Gov. Burgum Holds Second Annual Summit on Innovative Education
It focused on creating personalized lessons for students
HUNTER, N.D. — Governor Burgum’s Second Annual Innovation Education Summit not only celebrates students and educators across the state for what they do every day.
It also highlights what needs to change in North Dakota’s education system.
Fargo South sophomore Abrar Sharfi didn’t just sit by when she saw something she didn’t like at her school.
Instead, she changed it.
“Fargo South is very diverse but when you walk in the lunch rooms, you see everyone’s kind of separated into their own groups and they don’t go out and talk to others. So what I saw in our culture was a barrier,” Sharfi said.
Sharfi broke down that barrier by creating a Culture Day, where school faculty and classmates would get to know each other’s heritage better.
For creating a difference she’s now being honored with a Leadership Award at the Governor’s Summit on Innovative Education.
“It’s a really great thing receiving this award because it shows I, just as a student, can create an impact in our communities and especially my school,” Sharfi said.
In addition to celebrating those in North Dakota’s schools who have an impact every day, the summit also focused on moving away from the traditional model of teaching to a more personalized one for every student.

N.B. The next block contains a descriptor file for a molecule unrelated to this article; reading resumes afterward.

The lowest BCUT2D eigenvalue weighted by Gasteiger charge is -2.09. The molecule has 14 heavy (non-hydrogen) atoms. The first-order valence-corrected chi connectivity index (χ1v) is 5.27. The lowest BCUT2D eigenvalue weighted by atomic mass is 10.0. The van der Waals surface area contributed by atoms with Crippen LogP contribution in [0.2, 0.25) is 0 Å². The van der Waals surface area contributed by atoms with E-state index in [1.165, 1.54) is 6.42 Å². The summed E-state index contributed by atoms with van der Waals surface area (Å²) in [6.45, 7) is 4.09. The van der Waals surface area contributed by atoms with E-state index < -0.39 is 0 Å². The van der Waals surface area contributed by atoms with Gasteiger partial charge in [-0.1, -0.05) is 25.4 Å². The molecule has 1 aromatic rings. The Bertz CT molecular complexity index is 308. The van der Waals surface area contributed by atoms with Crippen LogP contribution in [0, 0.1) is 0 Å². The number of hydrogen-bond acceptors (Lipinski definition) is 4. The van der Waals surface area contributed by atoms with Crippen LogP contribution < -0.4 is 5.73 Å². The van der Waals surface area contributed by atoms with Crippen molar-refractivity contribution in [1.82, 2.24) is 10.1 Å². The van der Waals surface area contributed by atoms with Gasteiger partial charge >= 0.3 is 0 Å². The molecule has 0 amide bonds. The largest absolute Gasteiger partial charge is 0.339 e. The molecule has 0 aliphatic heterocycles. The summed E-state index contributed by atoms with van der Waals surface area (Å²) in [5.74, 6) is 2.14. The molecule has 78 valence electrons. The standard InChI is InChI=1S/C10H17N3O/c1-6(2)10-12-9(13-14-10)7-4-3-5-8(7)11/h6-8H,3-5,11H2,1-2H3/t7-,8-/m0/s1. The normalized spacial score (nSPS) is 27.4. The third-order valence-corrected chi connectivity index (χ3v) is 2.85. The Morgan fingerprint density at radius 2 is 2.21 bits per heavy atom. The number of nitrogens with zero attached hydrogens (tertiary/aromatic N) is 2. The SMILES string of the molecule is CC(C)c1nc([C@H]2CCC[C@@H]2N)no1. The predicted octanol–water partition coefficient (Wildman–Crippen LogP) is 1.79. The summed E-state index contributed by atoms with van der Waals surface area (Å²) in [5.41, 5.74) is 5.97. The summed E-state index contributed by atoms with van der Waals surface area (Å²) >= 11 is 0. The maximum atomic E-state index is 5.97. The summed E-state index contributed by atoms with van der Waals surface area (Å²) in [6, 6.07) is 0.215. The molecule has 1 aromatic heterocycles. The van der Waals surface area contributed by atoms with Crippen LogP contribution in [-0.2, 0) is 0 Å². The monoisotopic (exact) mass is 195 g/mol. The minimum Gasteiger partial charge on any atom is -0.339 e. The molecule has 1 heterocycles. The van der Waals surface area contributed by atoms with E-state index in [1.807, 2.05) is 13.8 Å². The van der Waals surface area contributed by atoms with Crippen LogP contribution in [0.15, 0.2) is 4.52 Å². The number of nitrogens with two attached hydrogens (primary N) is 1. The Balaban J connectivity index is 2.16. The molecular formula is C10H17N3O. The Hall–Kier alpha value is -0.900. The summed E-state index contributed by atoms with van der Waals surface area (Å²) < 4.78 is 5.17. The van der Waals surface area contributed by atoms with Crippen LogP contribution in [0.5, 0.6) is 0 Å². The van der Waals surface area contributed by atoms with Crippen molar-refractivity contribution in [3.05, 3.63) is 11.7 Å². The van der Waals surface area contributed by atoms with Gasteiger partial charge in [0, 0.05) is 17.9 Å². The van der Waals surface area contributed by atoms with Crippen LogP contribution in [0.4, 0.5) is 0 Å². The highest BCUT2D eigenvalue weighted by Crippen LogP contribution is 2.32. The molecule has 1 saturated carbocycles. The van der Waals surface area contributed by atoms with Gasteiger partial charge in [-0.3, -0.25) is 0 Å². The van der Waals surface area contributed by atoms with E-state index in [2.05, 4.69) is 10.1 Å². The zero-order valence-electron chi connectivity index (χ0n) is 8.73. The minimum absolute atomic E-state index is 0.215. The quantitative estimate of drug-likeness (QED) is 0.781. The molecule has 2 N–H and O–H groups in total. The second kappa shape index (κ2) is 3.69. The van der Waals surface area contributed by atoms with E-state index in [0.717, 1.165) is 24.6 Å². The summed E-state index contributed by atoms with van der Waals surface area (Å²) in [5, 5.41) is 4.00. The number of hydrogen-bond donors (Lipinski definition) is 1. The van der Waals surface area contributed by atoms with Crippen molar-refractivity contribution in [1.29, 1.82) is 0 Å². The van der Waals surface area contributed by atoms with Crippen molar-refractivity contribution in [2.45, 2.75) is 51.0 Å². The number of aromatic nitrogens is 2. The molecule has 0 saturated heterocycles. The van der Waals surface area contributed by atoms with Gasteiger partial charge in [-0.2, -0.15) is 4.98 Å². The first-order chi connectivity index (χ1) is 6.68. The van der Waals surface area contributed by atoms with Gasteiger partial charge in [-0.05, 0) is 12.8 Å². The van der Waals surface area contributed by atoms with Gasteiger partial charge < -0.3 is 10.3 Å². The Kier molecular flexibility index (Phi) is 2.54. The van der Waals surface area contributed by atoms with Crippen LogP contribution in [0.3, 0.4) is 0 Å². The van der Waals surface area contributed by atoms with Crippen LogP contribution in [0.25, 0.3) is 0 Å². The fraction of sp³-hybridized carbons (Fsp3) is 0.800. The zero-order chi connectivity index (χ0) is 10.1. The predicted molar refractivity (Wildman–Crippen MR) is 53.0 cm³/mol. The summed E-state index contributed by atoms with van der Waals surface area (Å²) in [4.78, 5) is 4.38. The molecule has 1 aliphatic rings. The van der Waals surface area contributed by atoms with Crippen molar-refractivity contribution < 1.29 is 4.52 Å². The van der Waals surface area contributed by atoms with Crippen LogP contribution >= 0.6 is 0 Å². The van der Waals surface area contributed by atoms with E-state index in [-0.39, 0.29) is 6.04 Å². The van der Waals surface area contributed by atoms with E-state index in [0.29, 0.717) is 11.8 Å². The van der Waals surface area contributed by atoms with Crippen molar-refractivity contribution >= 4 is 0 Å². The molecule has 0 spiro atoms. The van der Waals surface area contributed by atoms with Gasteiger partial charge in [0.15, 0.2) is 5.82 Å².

“If a kid is sitting there for 50 minutes, that doesn’t mean they’re learning for 50 minutes. It’s important to personalize the education for our students and then to provide career connection,” said Leah Juelke, teacher at Fargo South High School.
Each K–12 student would be placed in a class based on their ability instead of their age.
Teachers also wouldn’t give percentage grades to students, so they can really spend the time learning the content instead of trying to cram for a test.
Northern Cass High School is just one campus that has already implemented the new model last year with their eighth and ninth grades.
“I wouldn’t say we’re shifting our paradigm. I’d say we’re blowing it up at Northern Cass,” said Cory Steiner, Northern Cass Superintendent. “It was really about four years ago when we realized kids were getting into college, they’re not getting out and when they are getting out, they’re not working in their passion areas or their major fields. They come out with a massive amount of debt. The model just wasn’t creating the right type of student.”
Northern Cass will implement a Parent Task Force and Community Task Force next year to help implement the model throughout the rest of the school.